In English, many things are named after a particular country – but have you ever wondered what those things are called in those countries?
- When the Dodgers and the Giants left New York in 1957, he quoted Robert Browning: ‘Just for a handful of silver he left us, just for a riband to stick in his coat.’
- Some betrayed patients, institutions, and colleagues in the search for ribands to stick in their coats.
- The fourth class (officers of the British Empire and Lieutenants of the Royal Victorian Order) and fifth class (members of the British Empire and Royal Victorian Order) wear their respective badges on medal ribands or bows (women).
- The silent roadway looked like a long riband of polished silver, flecked here and there by the dark arabesques of waving shadows.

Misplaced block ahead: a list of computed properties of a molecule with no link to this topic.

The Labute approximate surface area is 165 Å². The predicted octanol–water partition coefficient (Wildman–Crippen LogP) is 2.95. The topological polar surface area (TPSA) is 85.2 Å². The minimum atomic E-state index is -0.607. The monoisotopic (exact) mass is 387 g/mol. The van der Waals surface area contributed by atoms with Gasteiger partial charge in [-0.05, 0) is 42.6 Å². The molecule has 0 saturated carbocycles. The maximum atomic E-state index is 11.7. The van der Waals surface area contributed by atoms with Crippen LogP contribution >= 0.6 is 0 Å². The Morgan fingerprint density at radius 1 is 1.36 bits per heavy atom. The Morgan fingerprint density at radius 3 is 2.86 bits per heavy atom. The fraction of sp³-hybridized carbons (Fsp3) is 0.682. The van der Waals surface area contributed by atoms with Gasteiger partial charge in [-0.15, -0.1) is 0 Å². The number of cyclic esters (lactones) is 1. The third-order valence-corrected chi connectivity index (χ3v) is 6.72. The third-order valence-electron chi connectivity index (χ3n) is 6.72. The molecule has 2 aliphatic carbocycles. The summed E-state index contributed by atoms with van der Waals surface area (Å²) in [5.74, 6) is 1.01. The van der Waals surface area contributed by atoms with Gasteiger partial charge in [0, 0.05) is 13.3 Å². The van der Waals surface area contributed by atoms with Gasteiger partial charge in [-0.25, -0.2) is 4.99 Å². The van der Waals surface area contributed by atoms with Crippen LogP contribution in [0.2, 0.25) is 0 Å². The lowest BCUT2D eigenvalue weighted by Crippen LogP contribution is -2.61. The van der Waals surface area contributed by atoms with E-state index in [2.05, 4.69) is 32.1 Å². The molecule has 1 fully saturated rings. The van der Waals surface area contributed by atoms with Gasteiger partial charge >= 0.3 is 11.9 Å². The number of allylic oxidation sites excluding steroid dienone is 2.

- Since, in an egalitarian society, there are few opportunities to wear crosses and ribands, the Order of the British Empire has begun to sell ties.
English has borrowed many of the following foreign expressions of parting, so you’ve probably encountered some of these ways to say goodbye in other languages.
Many words formed by the addition of the suffix –ster are now obsolete - which ones are due a resurgence?
As their breed names often attest, dogs are a truly international bunch. Let’s take a look at 12 different dog breed names and their backstories.